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Alternative History

Red Hot Chili Peppers Albums Ranked: Funky Monks

Red Hot Chili Peppers Albums Ranked

Red Hot Chili Peppers is one of the biggest bands in alternative rock history. But it hasn’t always been easy. Line-up changes, delayed success and personal demons have all threatened to derail the California group. The payoff, however, involves RHCP albums and concerts being highly ranked worldwide.

The group started as an aggressive funk combo. But the undeniable musical ability of bassist Flea has meant that Red Hot Chili Peppers always welcomed new influences into their sound.

By the 1990s, the Chili Peppers were ready to use their considerable melodic gifts to earn worldwide hits and get their albums ranked as some of the best in global rock music.

Today I’ve looked back at Red Hot Chili Peppers’s discography, from their funky roots to their stadium-conquering pop-rock, and ranked the band’s albums from worst to best.

13. “The Red Hot Chili Peppers” (1984)

The Red Hot Chili Peppers was a punk band playing a hybrid of funk and metal. But their self-titled debut only scratched at the band’s potential.

“True Men Don’t Kill Coyotes” helped establish their funky, alternative rock sound. It was a moderate hit. But it suggested that RHCP was one of American music’s most cartoonish and, occasionally, inventive groups, Devo meets James Brown.

Red Hot Chili Peppers Albums Ranked

12. “Freaky Styley” (1985)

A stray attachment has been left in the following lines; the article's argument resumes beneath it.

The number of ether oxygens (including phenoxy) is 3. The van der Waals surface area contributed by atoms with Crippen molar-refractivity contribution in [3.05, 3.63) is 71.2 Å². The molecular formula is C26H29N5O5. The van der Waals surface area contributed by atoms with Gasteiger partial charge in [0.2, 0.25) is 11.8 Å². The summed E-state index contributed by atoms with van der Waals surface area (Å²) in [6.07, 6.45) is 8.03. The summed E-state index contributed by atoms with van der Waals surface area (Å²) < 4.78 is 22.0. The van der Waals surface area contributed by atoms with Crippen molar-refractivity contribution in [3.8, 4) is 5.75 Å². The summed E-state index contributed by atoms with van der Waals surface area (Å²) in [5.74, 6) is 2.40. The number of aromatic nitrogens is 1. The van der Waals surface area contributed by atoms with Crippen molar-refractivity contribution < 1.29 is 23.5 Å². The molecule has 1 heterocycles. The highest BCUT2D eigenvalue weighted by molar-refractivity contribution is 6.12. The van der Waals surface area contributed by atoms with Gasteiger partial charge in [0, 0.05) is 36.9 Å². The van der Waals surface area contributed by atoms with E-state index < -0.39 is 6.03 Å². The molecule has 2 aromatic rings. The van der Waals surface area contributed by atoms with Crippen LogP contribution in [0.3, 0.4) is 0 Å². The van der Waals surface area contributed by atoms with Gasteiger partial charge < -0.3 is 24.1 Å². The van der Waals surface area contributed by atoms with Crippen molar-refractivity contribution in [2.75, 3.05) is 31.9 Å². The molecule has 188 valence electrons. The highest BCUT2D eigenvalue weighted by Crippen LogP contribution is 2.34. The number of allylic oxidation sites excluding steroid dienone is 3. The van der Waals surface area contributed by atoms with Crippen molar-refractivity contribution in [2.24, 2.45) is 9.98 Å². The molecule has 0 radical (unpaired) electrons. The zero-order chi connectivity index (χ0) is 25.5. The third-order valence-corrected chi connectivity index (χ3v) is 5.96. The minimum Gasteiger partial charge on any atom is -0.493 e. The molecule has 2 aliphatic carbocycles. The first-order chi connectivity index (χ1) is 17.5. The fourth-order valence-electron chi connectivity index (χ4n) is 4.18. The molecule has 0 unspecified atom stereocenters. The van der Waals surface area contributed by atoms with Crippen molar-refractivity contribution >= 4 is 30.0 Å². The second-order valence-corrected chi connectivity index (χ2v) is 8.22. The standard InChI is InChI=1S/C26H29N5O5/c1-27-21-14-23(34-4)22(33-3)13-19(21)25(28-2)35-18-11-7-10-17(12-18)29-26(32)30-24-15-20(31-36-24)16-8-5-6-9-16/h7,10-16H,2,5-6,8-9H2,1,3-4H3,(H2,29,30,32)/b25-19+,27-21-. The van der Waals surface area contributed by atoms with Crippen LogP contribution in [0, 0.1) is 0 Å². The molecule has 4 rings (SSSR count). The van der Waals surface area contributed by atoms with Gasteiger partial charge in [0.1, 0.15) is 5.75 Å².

On “Freaky Styley,” The Red Hot Chili Peppers are paired with producer George Clinton and present themselves as successors to Parliament Funkadelic.

Just like Parliament, the Peppers are crazy, colourful, and a little bit kitschy. And just Clinton’s group, they can damn play. The interplay between bassist Flea and guitarist Hillel Slovak is particularly noteworthy.

Meanwhile, Anthony Kiedis raps and faux-sings provocative lyrics on songs like “Catholic School Girls Rule” and “Jungle Man.”

This was hardly a commercial home run, but it carved a particular niche for the Chili Peppers in the burgeoning alt-rock scene.

11. “Unlimited Love” (2022)

The news that John Frusciante had picked up his guitar once again and rejoined the Red Hot Chili Peppers dominated the stories surrounding “Unlimited Love.” The songs are, however, pleasant but not much different from any of their albums since the early 2000s.

For the most part, it feels as if Frusciante had never left the band. “Black Summer” feels like the loose pop-rock jam of “Stadium Arcadium.” On songs like “The Great Apes” or “Bastards of Light,” the band relies on the great interplay between the members.

However, the tracklisting, which includes 17 songs, could be easily confused with new-found inspiration. The Red Hot Chili Peppers are back, and that’s enough to please a lot of people. But they’re not relying on new tricks.

10. “The Getaway” (2016)